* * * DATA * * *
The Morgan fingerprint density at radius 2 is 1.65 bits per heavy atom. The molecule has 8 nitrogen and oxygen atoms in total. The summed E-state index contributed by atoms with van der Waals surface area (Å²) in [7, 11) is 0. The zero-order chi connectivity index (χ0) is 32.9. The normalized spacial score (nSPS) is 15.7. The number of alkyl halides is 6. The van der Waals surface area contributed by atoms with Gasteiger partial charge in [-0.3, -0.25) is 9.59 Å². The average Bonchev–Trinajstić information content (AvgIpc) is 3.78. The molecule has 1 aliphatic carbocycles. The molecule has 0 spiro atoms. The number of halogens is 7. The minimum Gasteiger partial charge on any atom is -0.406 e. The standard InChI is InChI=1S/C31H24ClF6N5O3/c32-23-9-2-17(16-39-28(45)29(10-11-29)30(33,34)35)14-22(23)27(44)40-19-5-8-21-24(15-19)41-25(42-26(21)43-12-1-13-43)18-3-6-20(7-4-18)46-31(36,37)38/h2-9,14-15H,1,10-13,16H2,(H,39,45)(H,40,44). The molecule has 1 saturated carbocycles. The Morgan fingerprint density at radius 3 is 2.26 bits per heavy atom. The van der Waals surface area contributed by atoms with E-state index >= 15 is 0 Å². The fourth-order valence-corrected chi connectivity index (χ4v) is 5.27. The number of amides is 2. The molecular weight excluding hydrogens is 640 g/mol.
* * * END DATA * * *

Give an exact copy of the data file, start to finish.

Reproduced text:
The Morgan fingerprint density at radius 2 is 1.65 bits per heavy atom. The molecule has 8 nitrogen and oxygen atoms in total. The summed E-state index contributed by atoms with van der Waals surface area (Å²) in [7, 11) is 0. The zero-order chi connectivity index (χ0) is 32.9. The normalized spacial score (nSPS) is 15.7. The number of alkyl halides is 6. The van der Waals surface area contributed by atoms with Gasteiger partial charge in [-0.3, -0.25) is 9.59 Å². The average Bonchev–Trinajstić information content (AvgIpc) is 3.78. The molecule has 1 aliphatic carbocycles. The molecule has 0 spiro atoms. The number of halogens is 7. The minimum Gasteiger partial charge on any atom is -0.406 e. The standard InChI is InChI=1S/C31H24ClF6N5O3/c32-23-9-2-17(16-39-28(45)29(10-11-29)30(33,34)35)14-22(23)27(44)40-19-5-8-21-24(15-19)41-25(42-26(21)43-12-1-13-43)18-3-6-20(7-4-18)46-31(36,37)38/h2-9,14-15H,1,10-13,16H2,(H,39,45)(H,40,44). The molecule has 1 saturated carbocycles. The Morgan fingerprint density at radius 3 is 2.26 bits per heavy atom. The van der Waals surface area contributed by atoms with E-state index >= 15 is 0 Å². The fourth-order valence-corrected chi connectivity index (χ4v) is 5.27. The number of amides is 2. The molecular weight excluding hydrogens is 640 g/mol.